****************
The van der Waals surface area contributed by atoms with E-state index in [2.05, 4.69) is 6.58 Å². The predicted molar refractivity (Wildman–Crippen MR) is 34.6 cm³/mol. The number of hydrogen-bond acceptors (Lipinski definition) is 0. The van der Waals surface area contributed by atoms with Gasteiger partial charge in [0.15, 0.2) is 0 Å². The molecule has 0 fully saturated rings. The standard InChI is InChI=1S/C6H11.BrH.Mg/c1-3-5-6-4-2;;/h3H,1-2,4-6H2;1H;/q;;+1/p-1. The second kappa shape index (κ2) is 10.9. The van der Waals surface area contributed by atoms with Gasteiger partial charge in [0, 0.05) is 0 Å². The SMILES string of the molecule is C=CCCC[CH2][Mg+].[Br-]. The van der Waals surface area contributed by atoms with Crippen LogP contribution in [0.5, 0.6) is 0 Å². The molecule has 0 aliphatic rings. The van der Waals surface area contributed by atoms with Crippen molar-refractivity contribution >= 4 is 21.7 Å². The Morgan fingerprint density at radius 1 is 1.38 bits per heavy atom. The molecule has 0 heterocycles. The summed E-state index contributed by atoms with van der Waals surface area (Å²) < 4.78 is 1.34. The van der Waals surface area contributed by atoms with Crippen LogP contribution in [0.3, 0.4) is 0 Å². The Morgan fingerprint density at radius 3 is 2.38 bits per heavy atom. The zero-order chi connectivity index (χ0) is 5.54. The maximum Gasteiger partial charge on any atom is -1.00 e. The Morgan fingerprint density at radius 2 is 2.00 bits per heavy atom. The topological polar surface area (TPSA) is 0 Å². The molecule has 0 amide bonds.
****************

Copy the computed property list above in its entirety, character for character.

The van der Waals surface area contributed by atoms with E-state index in [2.05, 4.69) is 6.58 Å². The predicted molar refractivity (Wildman–Crippen MR) is 34.6 cm³/mol. The number of hydrogen-bond acceptors (Lipinski definition) is 0. The van der Waals surface area contributed by atoms with Gasteiger partial charge in [0.15, 0.2) is 0 Å². The molecule has 0 fully saturated rings. The standard InChI is InChI=1S/C6H11.BrH.Mg/c1-3-5-6-4-2;;/h3H,1-2,4-6H2;1H;/q;;+1/p-1. The second kappa shape index (κ2) is 10.9. The van der Waals surface area contributed by atoms with Gasteiger partial charge in [0, 0.05) is 0 Å². The SMILES string of the molecule is C=CCCC[CH2][Mg+].[Br-]. The van der Waals surface area contributed by atoms with Crippen LogP contribution in [0.5, 0.6) is 0 Å². The molecule has 0 aliphatic rings. The van der Waals surface area contributed by atoms with Crippen molar-refractivity contribution >= 4 is 21.7 Å². The Morgan fingerprint density at radius 1 is 1.38 bits per heavy atom. The molecule has 0 heterocycles. The summed E-state index contributed by atoms with van der Waals surface area (Å²) < 4.78 is 1.34. The van der Waals surface area contributed by atoms with Crippen LogP contribution in [0.3, 0.4) is 0 Å². The Morgan fingerprint density at radius 3 is 2.38 bits per heavy atom. The zero-order chi connectivity index (χ0) is 5.54. The maximum Gasteiger partial charge on any atom is -1.00 e. The Morgan fingerprint density at radius 2 is 2.00 bits per heavy atom. The topological polar surface area (TPSA) is 0 Å². The molecule has 0 amide bonds.